You wrote somewhere (the abstraction post, I think) that you admire the diversity within the Catholic Church as represented in the different orders, though you used to not get it. I think this hits at what I'm talking about, and I'm glad there is room for so many different kinds of people. But I'm speaking as one who is ill-informed on the Church, so I'll be quiet now and go back to listening ;-).

Marie said...

Hi Laura,

If I ever did read Jane Eyre it was so long ago that I remember none of it. But perhaps I should give it a go!

I realize this post is sort of cryptic for people who either weren't at the retreat or who don't follow CL (or who don't have a clue what it is, this description perhaps fitting a few people who do follow CL as well, like myself a year ago when I was brand-spankin' new). One of my greatest desires with this movement is to be able to communicate the heart of it without resorting to lingo for which you basically need a dictionary to make sense of.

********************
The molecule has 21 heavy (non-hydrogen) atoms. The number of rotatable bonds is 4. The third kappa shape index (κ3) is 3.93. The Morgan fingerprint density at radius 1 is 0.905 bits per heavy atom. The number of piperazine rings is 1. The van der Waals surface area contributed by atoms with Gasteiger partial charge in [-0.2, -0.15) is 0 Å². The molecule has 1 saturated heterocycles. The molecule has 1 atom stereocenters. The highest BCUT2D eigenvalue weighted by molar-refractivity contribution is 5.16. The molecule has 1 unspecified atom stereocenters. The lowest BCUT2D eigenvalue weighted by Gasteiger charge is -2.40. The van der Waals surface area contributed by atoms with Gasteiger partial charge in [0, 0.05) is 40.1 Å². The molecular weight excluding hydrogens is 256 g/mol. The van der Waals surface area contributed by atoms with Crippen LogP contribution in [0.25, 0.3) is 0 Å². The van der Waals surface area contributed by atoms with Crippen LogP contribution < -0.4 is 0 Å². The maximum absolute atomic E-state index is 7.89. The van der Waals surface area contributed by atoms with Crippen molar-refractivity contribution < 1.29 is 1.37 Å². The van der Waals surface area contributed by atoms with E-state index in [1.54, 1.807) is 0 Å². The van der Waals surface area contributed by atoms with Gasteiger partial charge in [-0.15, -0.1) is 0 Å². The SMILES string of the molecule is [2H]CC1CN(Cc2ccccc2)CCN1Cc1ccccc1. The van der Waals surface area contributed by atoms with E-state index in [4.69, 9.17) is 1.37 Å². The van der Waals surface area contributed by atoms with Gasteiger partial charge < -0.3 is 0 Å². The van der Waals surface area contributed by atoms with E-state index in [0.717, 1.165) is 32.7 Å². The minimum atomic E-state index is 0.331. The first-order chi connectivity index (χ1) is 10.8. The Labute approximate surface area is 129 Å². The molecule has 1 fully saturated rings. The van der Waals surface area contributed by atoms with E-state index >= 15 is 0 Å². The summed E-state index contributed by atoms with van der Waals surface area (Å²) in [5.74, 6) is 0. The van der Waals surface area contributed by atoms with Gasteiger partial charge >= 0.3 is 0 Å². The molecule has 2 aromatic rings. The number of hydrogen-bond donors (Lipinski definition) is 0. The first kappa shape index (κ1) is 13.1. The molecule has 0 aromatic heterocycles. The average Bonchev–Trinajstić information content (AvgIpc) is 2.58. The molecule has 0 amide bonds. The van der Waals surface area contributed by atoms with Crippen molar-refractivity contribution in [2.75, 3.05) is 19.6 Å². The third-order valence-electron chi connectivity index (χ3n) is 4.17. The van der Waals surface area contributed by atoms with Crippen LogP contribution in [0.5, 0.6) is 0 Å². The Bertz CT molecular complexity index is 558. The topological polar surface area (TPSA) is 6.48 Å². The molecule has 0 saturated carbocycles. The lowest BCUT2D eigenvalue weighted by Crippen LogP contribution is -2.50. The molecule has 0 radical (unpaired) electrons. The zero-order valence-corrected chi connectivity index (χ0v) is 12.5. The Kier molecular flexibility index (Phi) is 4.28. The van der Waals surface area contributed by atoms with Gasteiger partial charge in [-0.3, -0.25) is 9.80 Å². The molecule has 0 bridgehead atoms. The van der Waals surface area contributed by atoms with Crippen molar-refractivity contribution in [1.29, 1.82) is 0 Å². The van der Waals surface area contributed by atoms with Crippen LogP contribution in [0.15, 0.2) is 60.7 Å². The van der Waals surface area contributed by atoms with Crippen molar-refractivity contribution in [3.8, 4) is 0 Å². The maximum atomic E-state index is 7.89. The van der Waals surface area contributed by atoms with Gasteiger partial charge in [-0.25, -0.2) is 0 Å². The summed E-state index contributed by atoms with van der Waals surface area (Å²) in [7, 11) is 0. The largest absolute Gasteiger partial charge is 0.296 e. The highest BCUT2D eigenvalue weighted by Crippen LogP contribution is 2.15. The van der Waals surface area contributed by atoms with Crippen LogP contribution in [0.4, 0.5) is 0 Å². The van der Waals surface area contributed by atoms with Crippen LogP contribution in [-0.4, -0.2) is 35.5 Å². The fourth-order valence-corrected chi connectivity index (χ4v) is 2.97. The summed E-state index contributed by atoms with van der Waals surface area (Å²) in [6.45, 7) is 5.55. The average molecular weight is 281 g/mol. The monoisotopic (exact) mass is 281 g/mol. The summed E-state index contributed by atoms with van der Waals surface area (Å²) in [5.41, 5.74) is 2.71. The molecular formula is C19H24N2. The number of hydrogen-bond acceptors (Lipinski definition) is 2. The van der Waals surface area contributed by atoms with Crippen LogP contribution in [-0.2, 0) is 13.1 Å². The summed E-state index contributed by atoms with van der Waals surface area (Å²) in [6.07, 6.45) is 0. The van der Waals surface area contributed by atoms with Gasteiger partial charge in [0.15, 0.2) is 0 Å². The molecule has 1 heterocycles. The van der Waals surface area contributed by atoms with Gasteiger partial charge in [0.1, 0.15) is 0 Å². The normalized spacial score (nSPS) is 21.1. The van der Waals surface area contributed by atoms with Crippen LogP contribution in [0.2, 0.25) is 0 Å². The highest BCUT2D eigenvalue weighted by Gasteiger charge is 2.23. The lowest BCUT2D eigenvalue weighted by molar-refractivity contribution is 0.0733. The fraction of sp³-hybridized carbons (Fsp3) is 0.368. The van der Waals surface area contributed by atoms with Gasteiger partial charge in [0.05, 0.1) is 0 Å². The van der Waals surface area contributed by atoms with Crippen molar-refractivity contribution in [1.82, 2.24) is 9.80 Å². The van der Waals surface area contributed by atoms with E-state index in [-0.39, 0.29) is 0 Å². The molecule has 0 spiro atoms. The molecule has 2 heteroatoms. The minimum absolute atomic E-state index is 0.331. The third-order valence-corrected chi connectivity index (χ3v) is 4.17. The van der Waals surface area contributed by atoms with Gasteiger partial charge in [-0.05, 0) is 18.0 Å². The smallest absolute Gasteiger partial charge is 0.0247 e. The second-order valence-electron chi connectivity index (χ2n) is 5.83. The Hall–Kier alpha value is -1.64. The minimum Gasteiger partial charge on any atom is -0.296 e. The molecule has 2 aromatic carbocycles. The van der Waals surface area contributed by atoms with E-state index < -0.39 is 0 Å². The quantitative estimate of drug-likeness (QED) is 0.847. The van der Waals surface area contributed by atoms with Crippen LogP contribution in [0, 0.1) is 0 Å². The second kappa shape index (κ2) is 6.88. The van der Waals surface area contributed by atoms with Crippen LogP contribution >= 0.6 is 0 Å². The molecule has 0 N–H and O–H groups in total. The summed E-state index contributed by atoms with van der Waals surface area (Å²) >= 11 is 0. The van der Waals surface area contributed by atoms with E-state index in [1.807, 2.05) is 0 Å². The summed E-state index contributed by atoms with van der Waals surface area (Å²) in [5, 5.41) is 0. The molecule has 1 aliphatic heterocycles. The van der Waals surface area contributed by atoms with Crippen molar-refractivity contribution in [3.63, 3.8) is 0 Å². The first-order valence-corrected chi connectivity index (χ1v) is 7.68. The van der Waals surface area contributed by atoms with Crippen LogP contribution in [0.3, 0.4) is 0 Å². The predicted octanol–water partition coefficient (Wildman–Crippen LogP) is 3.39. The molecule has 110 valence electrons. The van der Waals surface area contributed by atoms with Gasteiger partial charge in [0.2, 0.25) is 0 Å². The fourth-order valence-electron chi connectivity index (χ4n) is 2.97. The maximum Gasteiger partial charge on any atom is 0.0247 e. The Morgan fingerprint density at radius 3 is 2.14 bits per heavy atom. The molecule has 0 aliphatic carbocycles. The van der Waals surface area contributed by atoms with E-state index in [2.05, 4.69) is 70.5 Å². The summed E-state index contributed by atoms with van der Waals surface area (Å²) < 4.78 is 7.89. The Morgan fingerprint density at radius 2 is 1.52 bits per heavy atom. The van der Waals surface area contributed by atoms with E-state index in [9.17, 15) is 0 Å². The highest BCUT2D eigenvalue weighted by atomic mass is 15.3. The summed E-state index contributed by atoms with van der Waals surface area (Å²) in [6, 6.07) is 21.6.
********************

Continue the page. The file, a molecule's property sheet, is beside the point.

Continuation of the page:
Nice to hear from you as always :)